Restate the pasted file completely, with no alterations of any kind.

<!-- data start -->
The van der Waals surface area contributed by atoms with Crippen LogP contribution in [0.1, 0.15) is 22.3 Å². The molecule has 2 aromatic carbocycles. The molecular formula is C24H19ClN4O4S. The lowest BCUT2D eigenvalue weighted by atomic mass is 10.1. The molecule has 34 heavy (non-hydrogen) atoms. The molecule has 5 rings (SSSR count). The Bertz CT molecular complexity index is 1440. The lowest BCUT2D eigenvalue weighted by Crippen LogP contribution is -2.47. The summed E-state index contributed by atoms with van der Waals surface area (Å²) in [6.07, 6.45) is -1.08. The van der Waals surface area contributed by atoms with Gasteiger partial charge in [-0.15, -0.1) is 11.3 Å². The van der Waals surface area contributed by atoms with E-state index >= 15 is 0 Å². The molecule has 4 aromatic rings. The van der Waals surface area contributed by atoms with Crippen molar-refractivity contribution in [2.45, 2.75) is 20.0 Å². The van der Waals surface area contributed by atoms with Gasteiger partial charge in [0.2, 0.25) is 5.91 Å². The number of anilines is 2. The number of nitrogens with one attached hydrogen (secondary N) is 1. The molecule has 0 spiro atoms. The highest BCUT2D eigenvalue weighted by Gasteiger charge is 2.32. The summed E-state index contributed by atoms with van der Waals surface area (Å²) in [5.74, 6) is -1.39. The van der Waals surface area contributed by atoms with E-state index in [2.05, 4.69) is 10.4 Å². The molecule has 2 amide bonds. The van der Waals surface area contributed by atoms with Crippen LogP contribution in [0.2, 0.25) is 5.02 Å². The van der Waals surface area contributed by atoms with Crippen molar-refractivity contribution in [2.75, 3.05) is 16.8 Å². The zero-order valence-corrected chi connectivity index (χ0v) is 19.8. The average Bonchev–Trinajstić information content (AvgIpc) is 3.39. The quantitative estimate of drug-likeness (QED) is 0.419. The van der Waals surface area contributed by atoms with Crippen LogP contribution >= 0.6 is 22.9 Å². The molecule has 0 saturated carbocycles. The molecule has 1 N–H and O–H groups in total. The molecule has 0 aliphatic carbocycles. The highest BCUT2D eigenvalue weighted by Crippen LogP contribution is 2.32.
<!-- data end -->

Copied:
The van der Waals surface area contributed by atoms with Crippen LogP contribution in [0.1, 0.15) is 22.3 Å². The molecule has 2 aromatic carbocycles. The molecular formula is C24H19ClN4O4S. The lowest BCUT2D eigenvalue weighted by atomic mass is 10.1. The molecule has 34 heavy (non-hydrogen) atoms. The molecule has 5 rings (SSSR count). The Bertz CT molecular complexity index is 1440. The lowest BCUT2D eigenvalue weighted by Crippen LogP contribution is -2.47. The summed E-state index contributed by atoms with van der Waals surface area (Å²) in [6.07, 6.45) is -1.08. The van der Waals surface area contributed by atoms with Gasteiger partial charge in [-0.15, -0.1) is 11.3 Å². The van der Waals surface area contributed by atoms with E-state index >= 15 is 0 Å². The molecule has 4 aromatic rings. The van der Waals surface area contributed by atoms with Crippen molar-refractivity contribution in [2.45, 2.75) is 20.0 Å². The van der Waals surface area contributed by atoms with Gasteiger partial charge in [0.2, 0.25) is 5.91 Å². The number of anilines is 2. The number of nitrogens with one attached hydrogen (secondary N) is 1. The molecule has 0 spiro atoms. The highest BCUT2D eigenvalue weighted by Gasteiger charge is 2.32. The summed E-state index contributed by atoms with van der Waals surface area (Å²) in [5.74, 6) is -1.39. The van der Waals surface area contributed by atoms with E-state index in [2.05, 4.69) is 10.4 Å². The molecule has 2 amide bonds. The van der Waals surface area contributed by atoms with Crippen LogP contribution in [0.2, 0.25) is 5.02 Å². The van der Waals surface area contributed by atoms with Crippen molar-refractivity contribution in [2.75, 3.05) is 16.8 Å². The zero-order valence-corrected chi connectivity index (χ0v) is 19.8. The average Bonchev–Trinajstić information content (AvgIpc) is 3.39. The quantitative estimate of drug-likeness (QED) is 0.419. The van der Waals surface area contributed by atoms with Crippen LogP contribution >= 0.6 is 22.9 Å². The molecule has 0 saturated carbocycles. The molecule has 1 N–H and O–H groups in total. The molecule has 0 aliphatic carbocycles. The highest BCUT2D eigenvalue weighted by Crippen LogP contribution is 2.32.